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    The Evolution of Notting Hill Mas Written by Allyson Williams MBE ( ) and Katie Segal ​ The origins of mas, from the word ‘masquerade ’, go back to the 1800s with the emancipation of slavery in the Caribbean. Prior to their freedom, the slaves would mimic and ridicule the masters, copying the elaborate gowns worn at their celebration balls and combining them with many African traditions of their former cultures – which included costumes made with bones and natural products, and blue devils playing music with tins and bamboo. ​ Once the slaves were freed from the French, Spanish and English, they would openly continue and elaborate on these foundations, so Caribbean Carnival developed as a fusion of African and European traditions and culture. Alongside individual costumes, there are several specific, named characters that became part of this tradition - and which still exist today. Some of the most popular of these are the ‘Dame Lorraine ’, who wears long skirts with an exaggerated backside and is accompanied by string music; a ‘Midnight Robber ’, who resembles a depiction of Death as he eloquently proclaims his greatness wearing an oversized hat, and often carries skulls, weapons and a coffin for the collection of coins; the ‘Burrokeet ’, resembling a satin-clad rider on a donkey constructed as a bamboo skirt, and which has a specific dance; the ‘Pierrot Grenade ’, wearing multi-coloured rags and carrying a whip to draw attention to his comedic speeches, whose name denotes his joint roots in the French clown Pierrot and in the island of Grenada; and the ‘Fancy Sailor ’, an elaborate and decorated sailor with a papier-mâché headpiece and several of his own dances to choose from. ​ Fast forward a little, and whilst Trinidadians continued to tread the annual Carnival road, many also chose a different and more permanent path and headed for a new life in Britain as part of the Windrush Generation. In 1959, Trinidadian Claudia Jones, a community activist, recognised that something should be done to unite the community in response to the worrying state of race relations. She held her first of several indoor Caribbean Carnivals that year, at St. Pancras Town Hall; a ‘Carnival Cabaret’ featured at the event, which would have been the UK’s first sight of anything resembling Caribbean carnival costumes. ​ One of the personal accounts of the history of Notting Hill Carnival comes from a secretary who worked with Rhaune Laslett, a social worker and activist in the Ladbroke Grove area. She reported that in the early 60s, Trinidadian women from Tavistock Road, near Ladbroke Grove, went to Rhaune’s office for help. They’d chat, telling her about Carnival back home and wishing they could be there to experience it. She thought it sounded like a wonderful celebration, and suggested that they could do something similar in the area. This was the first outdoor, street festival, and it was decided that it should be held in August when children were on holiday from school and could participate fully. Both children and adults paraded through the streets of Ladbroke Grove in costume; children’s costumes were made by the women, with materials sourced from a costume shop on Kensington High Street, and there was a man who ran a taxi firm on all Saints Road who came and played the king. ​ In the coming years, distinct bands of masqueraders appeared on the road, for example those led by Trinidadian Lawrence Noel, Dominican Silma Faustine, and Trinidadian Peter Minshall, who later became a celebrated costume designer and true icon of the artistry of mas, back home in Trinidad. By the mid 70s, a Carnival Development Committee had been formed to secure funding and develop the Carnival. Soon there was more involvement from people from other parts of the Caribbean; costumes were heavily influenced by those countries’ national wear, African dress and historic portrayals, and each band would have a theme. ​ By 1980, the Arts Council had fully recognised mas as an art form and so, if you were a designer and wanted to bring a costume band on the road, funding was available. There were 10 to 12 mas bands in Carnival by then, but there was still no fixed route - they could go up and down whichever roads they felt like honouring with their presence. There was also a hugely anticipated costume gala held each year, for both adults and children. In the early years the event took place in a huge tent set up in Wormwood Scrubs playing fields. The King, Queen and Individual costumes were paraded through the tent, in at one end and out at the other, whilst everyone scrambled to get ready on the grass outside. The gala later graduated to other venues around London such as the Linford Christie Stadium, the Commonwealth Institute, Alexandra Palace, the Millennium Dome and Olympia. ​ In 1984, the London School of Samba was the first samba band to perform at the Notting Hill Carnival. Samba music and traditions represent the African / Brazilian carnival culture, which began in Bahia in the eighteen hundreds when African slaves celebrated their freedom due to the abolition of slavery. Today, the Rio carnival features around a hundred samba schools; there are hundreds of samba schools in Brazil, which teach members the art of dance, music and drumming, and this tradition is continued here in London. ​ Another important element of Caribbean carnival is J’Ouvert, from the French jour ouvert, the opening of the day, and is the official start of the carnival festivities. Revellers spill onto the streets from around 4am, in costumes made from old clothes. This is called ole (‘old’) mas, and presents witty and satirical themes of social commentary. Another feature of J’Ouvert is mud mas, when people get covered in mud, oil, paint or pigmented powder. A modified version of this tradition has existed in the UK on Carnival Sunday since 1996, when a J’Ouvert-style band appeared on the streets of London - not in the early hours, but throughout the day. This has been termed dutty (‘dirty’) mas, and combines some of both the ole mas and mud mas traditions. That first band used liquid chocolate instead of the more indelible substances that feature in the Caribbean; there are now several chocolate, water- based paint and mud bands to choose from on the Sunday - if you’re brave enough to take the plunge. The dutty mas bands also have launch events and websites where you can go to register. ​ Claire Holder, the longest serving Chair of the Carnival committee from 1989 to 2002, instituted appearance fees and prizes for the mas bands as well as securing significant corporate sponsorship for the carnival as a whole. This was important for the bands, both in terms of recognition of the art form and in giving them opportunities for development. Another important part of the imported carnival culture was the mas camp, a workshop (often someone’s front room) used by a band to design and produce their costumes in-house, but which doubled as a place to socialise whilst helping to make costumes. There was always food, drink and music in a mas camp. ​ There has been a progression, partially influenced by samba costumes from Brazil, towards increasingly skimpier costumes in a style often referred to as ‘bikini and beads’, where the emphasis is more on aesthetics than a narrative or depiction of a theme. But running alongside this there are those who are harking back to more traditional mas, even still representing some of those traditional figures. Other designers are developing their own contemporary take on the traditional ethos, redefining mas in the modern age. The range and variety of the costume bands has considerably influenced the development of the Notting Hill Carnival as one of Europe’s most significant cultural events. ​ All of the variations and more are to be found amongst the 70 plus bands on the road at Notting Hill Carnival Monday. Many bands have now outsourced their costume-making, either overseas or elsewhere in the UK, but there are still a handful of more traditional mas camps around. Whether you’d like to make costumes or just wear one on the road, you need to do some research and see what’s out there. ​ Most bands hold a launch event at some point between April and July, where they show their costumes and often allow preliminary registration. You don’t need to attend, but it’s a great opportunity to go and see the costumes in person – and get a taste of the music and party atmosphere at the same time. It’s possible to view and register for costumes afterwards, online. There’s a price range for each band, with some more expensive than others depending on the costume you opt for and the extras you choose. Most are all-inclusive, so as well as your costume you’ll be provided with food and drink, music and security throughout the day. ​ Each band has their own system in place regarding when and from where costumes should be collected, where and when you should meet them on the day, and what happens during the day. It’s good to be aware that a highlight is when the band reaches the judging point, and gets the opportunity to display the costumes, section by section, in all their glory. These things are important, so make sure you check everything in advance. ​ As the August Bank Holiday approaches, the realisation grows that you’re about to participate in a significant aspect of Caribbean culture and anticipation mounts. And when you’ve thought through the accessories you’ll want to properly portray your costume and the essentials you’ll need to make it through the day, we challenge you to not feel the excitement! ​ Credit: Allyson Williams MBE ( ) and Katie Segal ​ Read more articles like this on The Official Notting Hill Carnival website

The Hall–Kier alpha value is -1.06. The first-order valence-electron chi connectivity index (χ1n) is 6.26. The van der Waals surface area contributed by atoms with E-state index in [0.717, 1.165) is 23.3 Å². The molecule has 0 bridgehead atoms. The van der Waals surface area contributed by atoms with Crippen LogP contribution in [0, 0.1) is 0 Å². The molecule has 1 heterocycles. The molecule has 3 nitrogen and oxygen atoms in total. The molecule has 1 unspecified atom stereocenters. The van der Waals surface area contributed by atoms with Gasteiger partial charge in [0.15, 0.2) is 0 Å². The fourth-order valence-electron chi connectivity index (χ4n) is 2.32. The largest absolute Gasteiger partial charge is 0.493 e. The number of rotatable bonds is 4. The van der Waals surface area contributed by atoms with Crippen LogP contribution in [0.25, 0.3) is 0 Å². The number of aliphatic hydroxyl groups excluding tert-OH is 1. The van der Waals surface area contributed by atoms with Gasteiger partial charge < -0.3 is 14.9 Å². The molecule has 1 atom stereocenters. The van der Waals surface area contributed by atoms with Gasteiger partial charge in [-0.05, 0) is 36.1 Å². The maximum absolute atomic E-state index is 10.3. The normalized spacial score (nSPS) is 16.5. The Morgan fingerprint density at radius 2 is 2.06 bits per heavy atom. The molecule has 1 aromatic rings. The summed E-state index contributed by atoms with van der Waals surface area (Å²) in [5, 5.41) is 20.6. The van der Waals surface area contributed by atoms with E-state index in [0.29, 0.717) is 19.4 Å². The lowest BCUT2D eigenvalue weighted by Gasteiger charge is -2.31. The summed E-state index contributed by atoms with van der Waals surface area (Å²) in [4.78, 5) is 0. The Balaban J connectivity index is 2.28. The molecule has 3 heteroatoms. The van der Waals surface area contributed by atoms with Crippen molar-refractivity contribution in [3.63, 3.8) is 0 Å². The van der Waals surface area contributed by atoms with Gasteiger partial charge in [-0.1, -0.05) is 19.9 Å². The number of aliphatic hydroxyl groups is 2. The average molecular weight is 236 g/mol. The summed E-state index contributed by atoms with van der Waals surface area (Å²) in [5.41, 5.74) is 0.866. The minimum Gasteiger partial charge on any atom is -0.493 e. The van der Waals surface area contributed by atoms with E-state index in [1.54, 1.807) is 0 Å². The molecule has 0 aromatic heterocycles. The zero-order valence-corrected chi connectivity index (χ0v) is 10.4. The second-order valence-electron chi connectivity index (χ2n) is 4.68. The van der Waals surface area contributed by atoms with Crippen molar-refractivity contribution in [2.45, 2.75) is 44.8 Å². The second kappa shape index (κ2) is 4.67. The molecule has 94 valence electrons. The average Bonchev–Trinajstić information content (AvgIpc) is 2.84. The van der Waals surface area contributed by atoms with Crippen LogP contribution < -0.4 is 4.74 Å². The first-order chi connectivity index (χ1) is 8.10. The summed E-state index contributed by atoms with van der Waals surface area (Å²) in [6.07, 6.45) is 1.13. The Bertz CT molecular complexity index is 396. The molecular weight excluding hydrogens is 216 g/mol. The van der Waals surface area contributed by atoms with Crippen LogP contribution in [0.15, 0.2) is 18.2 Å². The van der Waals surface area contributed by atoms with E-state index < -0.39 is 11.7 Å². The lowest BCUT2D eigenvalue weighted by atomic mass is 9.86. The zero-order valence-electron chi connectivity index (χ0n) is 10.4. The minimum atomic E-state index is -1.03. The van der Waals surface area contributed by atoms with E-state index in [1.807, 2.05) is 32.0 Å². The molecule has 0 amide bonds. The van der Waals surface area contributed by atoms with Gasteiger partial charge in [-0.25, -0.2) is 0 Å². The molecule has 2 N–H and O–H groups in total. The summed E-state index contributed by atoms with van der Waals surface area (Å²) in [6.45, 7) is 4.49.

• Forms | SFCBLA

    Board of Directors Become a Sponsor/Partner Contact Us Forms Click to Download Membership Application Please submit your Membership Registration form along with your non-refundable payment. A total of three representatives, including the band leader, should be listed to participate in the pool of representatives to be eligible to serve on the board of directors and sub-committees. Please download, sign, and submit to Click to Download Associate Member Application Become an associate member. Click the PDF file to download. Please download, complete, and submit to Click to Download Indemnification Form Agreement for Assumption of Risk, Indemnification, and Photo Release must be signed on behalf of all band members. Please download, sign, and submit to Click to Download Become a Sponsor/ Partner Become an sponsor and partner with the SFCBLA. Click the PDF file to download the form and return the form by email to Click to Download Craft Vendor Agreement Please download and sign the Craft Vendor Agreement and return by email to Click to Download Food Vendor Agreement Please download and sign the Food Vendor Agreement form and return by email to Click to Download Showcase Vendor Rules Please download and sign the Showcase Vendor Rules and return by email to BECOME A SPONSOR/PARTNER ASSIST US WITH BUIL DING Interest Form I want to be a Sponsor I want to be a Partner I want to be a Member I want to be an Associate Member Thanks for submitting. Someone from our staff will contact you soon. Submit THE FUTURE OF SOUTH FLORIDA